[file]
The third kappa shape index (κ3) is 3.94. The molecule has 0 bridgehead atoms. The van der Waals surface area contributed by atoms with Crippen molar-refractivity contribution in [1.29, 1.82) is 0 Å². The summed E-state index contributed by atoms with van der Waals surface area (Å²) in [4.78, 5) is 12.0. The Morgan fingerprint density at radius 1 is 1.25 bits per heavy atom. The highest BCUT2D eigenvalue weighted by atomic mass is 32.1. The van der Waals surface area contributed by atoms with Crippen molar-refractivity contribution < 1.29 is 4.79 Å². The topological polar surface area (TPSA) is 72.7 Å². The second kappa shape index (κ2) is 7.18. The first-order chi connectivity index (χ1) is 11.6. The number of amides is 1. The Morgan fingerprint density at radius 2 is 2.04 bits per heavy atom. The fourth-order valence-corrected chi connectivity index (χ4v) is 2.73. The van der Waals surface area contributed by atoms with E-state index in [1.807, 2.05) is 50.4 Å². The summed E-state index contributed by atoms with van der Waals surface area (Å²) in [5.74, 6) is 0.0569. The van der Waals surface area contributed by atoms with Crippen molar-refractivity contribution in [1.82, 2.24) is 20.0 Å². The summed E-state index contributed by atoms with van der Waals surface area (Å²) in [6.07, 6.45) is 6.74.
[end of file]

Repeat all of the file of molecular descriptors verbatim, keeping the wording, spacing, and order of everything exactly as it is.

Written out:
The third kappa shape index (κ3) is 3.94. The molecule has 0 bridgehead atoms. The van der Waals surface area contributed by atoms with Crippen molar-refractivity contribution in [1.29, 1.82) is 0 Å². The summed E-state index contributed by atoms with van der Waals surface area (Å²) in [4.78, 5) is 12.0. The Morgan fingerprint density at radius 1 is 1.25 bits per heavy atom. The highest BCUT2D eigenvalue weighted by atomic mass is 32.1. The van der Waals surface area contributed by atoms with Crippen molar-refractivity contribution < 1.29 is 4.79 Å². The topological polar surface area (TPSA) is 72.7 Å². The second kappa shape index (κ2) is 7.18. The first-order chi connectivity index (χ1) is 11.6. The number of amides is 1. The Morgan fingerprint density at radius 2 is 2.04 bits per heavy atom. The fourth-order valence-corrected chi connectivity index (χ4v) is 2.73. The van der Waals surface area contributed by atoms with E-state index in [1.807, 2.05) is 50.4 Å². The summed E-state index contributed by atoms with van der Waals surface area (Å²) in [5.74, 6) is 0.0569. The van der Waals surface area contributed by atoms with Crippen molar-refractivity contribution in [1.82, 2.24) is 20.0 Å². The summed E-state index contributed by atoms with van der Waals surface area (Å²) in [6.07, 6.45) is 6.74.